trashed the bill as "reckless, irresponsible spending" and urged his party not to vote for it.

Rep. Marjorie Taylor Greene of Georgia
 warned that any Republican who votes for the bill will "feel the anger of the GOP voter," while Rep. Madison Cawthorn of North Carolina said: "Vote for this infrastructure bill and I will primary the hell out of you."

But some Republicans who didn't support the bill focused on their colleagues who did.

Greene labeled them "
traitors" and tweeted out a list of their names along with their office numbers.
There's a lot of Democrats who call themselves Republicans in the US House," Cawthorn tweeted Saturday.

Rep. Lauren Boebert of Colorado said in a
 tweet "these fraudulent RINOs should be penalized for advertising themselves as Republicans but governing as Democrats."

"I can't believe Republicans just gave the Democrats their socialism bill," Rep Matt Gaetz of Florida

Rep. Chip Roy of Texas retweeted Rep. Warren Davidson of Ohio, who
 said it was "painful" to watch his Republican colleagues deliver the votes to Biden and House Speaker Nancy Pelosi.

Meanwhile, President Trump aimed his fire at the Senate Republicans who had voted for the bill:

“All Republicans who voted for Democrat longevity should be ashamed of themselves, in particular Mitch McConnell, for granting a two month stay which allowed the Democrats time to work things out at our Country’s, and the Republican Party’s, expense!” Trump said in a statement.   
The former president called Republican lawmakers who voted in favor of the bill “RINOs” — a widely used term he favors that means “Republicans in name only.” Trump suggested that Democrats would take advantage of Republicans by enlisting their support to pass their $1.75 trillion social spending bill.    
“How about all of those Republican Senators that voted thinking that helping the Democrats is such a wonderful thing to do, so politically correct. They just don’t get it!” Trump said.

You'll notice that Trump doesn't criticize the amount that is being spent or what the money is spent on. Details of the infrastructure bill do not particularly concern him (most likely he's never bothered to learn the details).  What concerns him is that passage of the bill hands Biden and the Democrats a "win."  Never mind what is best for the American people. Trump has never been concerned about that.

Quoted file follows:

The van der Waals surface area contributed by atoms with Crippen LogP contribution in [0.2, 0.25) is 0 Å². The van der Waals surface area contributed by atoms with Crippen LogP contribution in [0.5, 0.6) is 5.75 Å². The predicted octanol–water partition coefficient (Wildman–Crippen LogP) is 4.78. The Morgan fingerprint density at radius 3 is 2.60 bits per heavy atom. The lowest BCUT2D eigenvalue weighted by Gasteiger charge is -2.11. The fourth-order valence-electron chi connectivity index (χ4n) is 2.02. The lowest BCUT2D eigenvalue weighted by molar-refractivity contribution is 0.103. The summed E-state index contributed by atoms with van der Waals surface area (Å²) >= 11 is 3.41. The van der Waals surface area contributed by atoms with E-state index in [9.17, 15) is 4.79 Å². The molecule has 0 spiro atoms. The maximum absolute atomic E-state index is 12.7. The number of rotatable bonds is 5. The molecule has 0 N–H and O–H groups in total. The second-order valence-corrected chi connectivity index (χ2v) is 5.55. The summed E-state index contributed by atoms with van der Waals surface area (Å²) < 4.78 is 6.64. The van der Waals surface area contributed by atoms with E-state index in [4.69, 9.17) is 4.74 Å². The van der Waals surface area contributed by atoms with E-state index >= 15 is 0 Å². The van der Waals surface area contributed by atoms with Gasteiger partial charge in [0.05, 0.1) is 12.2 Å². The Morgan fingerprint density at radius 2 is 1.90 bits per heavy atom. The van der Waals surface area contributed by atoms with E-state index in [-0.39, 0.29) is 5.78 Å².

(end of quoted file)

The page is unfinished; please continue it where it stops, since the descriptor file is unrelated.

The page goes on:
Unlike Trump, most Trumpers do complain about the price tag of the bill, some oddly calling spending on infrastructure "socialism."  If Trumpers have a superpower it is a lack of intellectual honesty.  That the positions they take, when compared to previous positions they held, smack of hypocrisy doesn't faze them.  When the Former Guy was in office, Trumpers had no problem whatsoever with lavish spending measures, and running up huge deficits.  They also would have had no problem with the infrastructure bill that passed...if it had Trump's name on it.  That Biden's name was affixed to the measure...that's what bothers them. 

Not that there aren't things that in the infrastructure bill that shouldn't cause a true fiscal conservative to pause, and possibly vote against it.  I don't think government should be in the business of building out electric charging stations (government help was not needed to build gas stations when cars first became popular).  And I think government pouring increased funds into antiquated mass transit systems is akin to flushing tax dollars down a toilet.


I've told this story many times before, but I will do so again.  When I transferred from Hanover College to Ball State in 1980, I became involved in conservative politics.  Believe it or not, there was a conservative tide that had washed over college campuses during those years.  It was a highly intellectual movement...conservatives had big ideas back then and they approached selling those issues in a positive manner.  For me, issues like balanced budgets, privatization, school choice, enterprise zones, etc. were important.  More generally, I was concerned we were drifting toward socialism and wanted a return to less government interference in the free markets.  I had also written a paper on pre-natal development in a health science class. a project that pushed me in the pro-life direction.  

I could be characterized as a small government conservative with libertarian views.  Naturally some of my positions have evolved over the years.  I think privatization, for example, is good on paper, but has been bungled horribly in practice.  And privatization certainly doesn't work in some contexts such as privatized jails/prisons.

Nonetheless, I thought those were the most important issues.  But the primacy of those issues was based on the assumption that both parties, Republicans and Democrats, believed in American democracy and that disputes about policies would be decided in free and fair elections.  If there ever was a time when a party turned its back on American democratic institutions, trampled on the Constitution and embraced rule by autocracy, then those aforementioned issues would take a back seat to the need to fight for the survival of the American Republic.